Abstract: The small punch test consists on punching a plane small specimen until it breaks. This technique, born in the 80?s, should be considered when evaluating mechanical properties in situations where materials are in shortage. In recent works, it has been used to estimate the mechanical properties of steels in aggressive environments, where characterizations usually consist on the determination of the threshold stress to avoid subcritical cracking by means of constant loading tests, which is a slow technique, and sometimes presents a considerable dispersion in the results. The standard ASTM F1624 solves these problems, by applying constant loads gradually increased, called loading steps, until the sample fails.
In the present work, it is proposed to apply the incremental step loading technique from ASTM F1624 adapted to the Small Punch Test (SPT). As a novel approach, modifications on the steps durations for SPT are proposed according with the sample thickness, allowing to obtain the threshold stress in aggressive environments within a few days, by using at least 3 samples. The proposed methodology is applied to a set of two steels, of medium and high-strength, in hydrogen embrittlement environments under three different levels of cathodic polarization in an acid electrolyte. As a reference, cylindrical tensile specimens were subjected to conventional standard tests in accordance with ASTM F1624.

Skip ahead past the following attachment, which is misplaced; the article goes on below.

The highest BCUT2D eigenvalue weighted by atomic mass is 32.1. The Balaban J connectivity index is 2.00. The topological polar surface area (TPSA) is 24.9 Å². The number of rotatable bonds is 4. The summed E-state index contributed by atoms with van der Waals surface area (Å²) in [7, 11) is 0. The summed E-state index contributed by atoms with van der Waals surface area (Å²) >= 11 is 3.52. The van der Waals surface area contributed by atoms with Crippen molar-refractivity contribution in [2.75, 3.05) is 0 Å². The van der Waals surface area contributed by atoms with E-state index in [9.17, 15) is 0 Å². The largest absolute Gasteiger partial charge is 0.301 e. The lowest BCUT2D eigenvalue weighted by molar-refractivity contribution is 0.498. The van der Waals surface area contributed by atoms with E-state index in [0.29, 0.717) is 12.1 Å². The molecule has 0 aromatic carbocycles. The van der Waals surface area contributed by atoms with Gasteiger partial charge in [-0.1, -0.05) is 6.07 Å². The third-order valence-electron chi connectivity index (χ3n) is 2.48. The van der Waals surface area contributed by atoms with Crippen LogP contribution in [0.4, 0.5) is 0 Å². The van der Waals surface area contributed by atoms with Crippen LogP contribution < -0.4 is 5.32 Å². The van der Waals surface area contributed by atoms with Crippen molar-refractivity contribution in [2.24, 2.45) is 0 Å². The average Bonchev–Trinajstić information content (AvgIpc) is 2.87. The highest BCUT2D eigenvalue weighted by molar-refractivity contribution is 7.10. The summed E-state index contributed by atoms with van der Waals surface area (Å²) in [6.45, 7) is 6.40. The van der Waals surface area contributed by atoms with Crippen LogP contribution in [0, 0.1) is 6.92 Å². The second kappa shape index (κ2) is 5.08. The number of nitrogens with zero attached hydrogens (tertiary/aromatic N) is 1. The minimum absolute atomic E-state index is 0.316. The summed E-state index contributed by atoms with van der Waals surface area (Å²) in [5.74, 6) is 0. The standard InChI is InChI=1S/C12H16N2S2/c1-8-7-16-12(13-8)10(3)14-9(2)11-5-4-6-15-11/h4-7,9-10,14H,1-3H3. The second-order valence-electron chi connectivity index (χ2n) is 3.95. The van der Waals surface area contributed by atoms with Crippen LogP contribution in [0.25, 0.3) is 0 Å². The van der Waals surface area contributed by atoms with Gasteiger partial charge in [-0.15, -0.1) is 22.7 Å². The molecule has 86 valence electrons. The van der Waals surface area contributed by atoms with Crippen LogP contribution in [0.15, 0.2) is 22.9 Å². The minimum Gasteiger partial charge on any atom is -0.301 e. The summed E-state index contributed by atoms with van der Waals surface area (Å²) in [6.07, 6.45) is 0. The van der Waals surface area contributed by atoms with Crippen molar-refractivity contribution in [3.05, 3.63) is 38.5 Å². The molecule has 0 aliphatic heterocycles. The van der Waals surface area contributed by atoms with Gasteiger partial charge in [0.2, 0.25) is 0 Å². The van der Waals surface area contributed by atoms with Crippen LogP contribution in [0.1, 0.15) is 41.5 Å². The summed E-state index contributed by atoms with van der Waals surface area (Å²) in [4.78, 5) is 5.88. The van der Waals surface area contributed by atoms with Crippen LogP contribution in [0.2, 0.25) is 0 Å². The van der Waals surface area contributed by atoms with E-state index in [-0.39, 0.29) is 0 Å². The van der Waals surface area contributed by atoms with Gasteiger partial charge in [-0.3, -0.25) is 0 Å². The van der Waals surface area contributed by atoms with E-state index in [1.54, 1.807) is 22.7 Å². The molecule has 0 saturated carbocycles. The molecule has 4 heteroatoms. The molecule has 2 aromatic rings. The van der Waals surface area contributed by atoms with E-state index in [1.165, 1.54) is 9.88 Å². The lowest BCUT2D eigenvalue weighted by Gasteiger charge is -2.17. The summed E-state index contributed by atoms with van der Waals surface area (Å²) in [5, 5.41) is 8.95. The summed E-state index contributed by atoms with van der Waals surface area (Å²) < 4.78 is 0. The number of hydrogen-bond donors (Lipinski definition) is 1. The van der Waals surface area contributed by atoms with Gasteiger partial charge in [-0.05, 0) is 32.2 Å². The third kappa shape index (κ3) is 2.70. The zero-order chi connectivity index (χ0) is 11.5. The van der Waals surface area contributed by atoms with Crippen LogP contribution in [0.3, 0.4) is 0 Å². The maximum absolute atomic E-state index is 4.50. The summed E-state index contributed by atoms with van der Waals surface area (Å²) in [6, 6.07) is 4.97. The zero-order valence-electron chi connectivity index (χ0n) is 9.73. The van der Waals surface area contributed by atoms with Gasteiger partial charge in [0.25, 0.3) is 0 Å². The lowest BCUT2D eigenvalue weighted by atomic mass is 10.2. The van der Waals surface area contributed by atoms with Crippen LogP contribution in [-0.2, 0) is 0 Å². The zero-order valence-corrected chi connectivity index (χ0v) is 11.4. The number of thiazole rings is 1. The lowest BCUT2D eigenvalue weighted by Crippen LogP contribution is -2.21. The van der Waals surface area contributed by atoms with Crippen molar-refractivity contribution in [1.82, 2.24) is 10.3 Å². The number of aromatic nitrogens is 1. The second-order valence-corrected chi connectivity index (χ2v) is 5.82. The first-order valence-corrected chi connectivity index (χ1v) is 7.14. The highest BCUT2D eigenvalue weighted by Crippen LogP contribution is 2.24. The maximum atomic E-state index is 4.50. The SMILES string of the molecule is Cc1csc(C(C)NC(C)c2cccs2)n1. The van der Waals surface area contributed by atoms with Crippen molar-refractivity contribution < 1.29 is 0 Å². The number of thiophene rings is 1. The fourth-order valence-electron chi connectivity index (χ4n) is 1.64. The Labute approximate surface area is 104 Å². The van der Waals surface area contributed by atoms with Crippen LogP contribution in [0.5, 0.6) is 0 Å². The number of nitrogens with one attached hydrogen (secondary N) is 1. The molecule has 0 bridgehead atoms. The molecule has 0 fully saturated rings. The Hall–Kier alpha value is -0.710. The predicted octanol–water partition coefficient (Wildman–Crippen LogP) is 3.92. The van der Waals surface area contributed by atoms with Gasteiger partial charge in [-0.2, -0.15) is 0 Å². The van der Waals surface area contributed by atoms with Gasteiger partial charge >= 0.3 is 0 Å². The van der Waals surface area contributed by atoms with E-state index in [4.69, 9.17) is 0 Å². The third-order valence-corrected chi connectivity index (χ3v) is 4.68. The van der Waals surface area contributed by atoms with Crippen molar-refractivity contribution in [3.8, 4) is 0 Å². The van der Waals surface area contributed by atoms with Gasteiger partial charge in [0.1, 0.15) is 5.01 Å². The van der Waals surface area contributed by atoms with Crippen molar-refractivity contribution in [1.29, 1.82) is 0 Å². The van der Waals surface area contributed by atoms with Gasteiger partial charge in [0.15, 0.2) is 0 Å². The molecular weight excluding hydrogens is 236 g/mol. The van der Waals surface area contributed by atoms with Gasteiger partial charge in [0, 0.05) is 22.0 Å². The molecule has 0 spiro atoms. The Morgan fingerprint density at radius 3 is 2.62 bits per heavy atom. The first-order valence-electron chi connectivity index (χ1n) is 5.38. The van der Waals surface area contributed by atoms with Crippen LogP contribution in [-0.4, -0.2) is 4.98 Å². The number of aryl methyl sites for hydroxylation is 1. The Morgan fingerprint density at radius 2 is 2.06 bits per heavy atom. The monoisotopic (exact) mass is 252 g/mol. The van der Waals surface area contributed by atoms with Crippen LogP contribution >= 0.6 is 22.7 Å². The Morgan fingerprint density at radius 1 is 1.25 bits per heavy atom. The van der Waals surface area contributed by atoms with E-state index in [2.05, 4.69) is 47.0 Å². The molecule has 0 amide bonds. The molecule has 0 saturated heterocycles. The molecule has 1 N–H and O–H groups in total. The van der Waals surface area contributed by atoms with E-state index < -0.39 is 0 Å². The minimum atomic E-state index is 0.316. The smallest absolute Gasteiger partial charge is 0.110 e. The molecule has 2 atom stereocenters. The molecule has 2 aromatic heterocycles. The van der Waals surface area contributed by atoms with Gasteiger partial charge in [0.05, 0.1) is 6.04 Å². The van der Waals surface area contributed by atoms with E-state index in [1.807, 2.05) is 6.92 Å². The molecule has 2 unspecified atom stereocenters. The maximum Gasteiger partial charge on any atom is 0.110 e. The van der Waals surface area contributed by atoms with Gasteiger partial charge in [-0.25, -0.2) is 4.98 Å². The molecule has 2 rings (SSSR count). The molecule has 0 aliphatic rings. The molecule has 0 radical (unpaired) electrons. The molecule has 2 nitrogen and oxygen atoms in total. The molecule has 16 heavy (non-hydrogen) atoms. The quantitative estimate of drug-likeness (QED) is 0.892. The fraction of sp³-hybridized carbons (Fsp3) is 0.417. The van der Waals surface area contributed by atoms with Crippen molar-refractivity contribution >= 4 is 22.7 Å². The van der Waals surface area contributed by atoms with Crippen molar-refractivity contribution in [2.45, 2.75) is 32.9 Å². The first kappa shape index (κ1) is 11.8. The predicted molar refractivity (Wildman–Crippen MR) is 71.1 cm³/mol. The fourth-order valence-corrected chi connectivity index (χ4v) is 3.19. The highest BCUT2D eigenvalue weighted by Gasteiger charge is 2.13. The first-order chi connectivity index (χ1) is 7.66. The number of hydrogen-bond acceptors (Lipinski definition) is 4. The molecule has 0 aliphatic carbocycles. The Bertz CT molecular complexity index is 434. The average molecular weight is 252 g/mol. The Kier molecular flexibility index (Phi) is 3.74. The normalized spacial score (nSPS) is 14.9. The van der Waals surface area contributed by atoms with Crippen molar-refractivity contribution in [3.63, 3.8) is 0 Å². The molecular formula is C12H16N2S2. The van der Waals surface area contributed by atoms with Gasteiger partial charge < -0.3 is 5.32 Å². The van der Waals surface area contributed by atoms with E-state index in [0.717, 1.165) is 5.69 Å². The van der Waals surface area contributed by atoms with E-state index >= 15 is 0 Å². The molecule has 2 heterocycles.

The correlation between the threshold stresses, obtained according to ASTM F1624, and the threshold loads, obtained by the Small Punch proposal, is presented and analyzed. Finally, from the aforementioned correlation, a threshold stress estimation based just on Small Punch tests is proposed.
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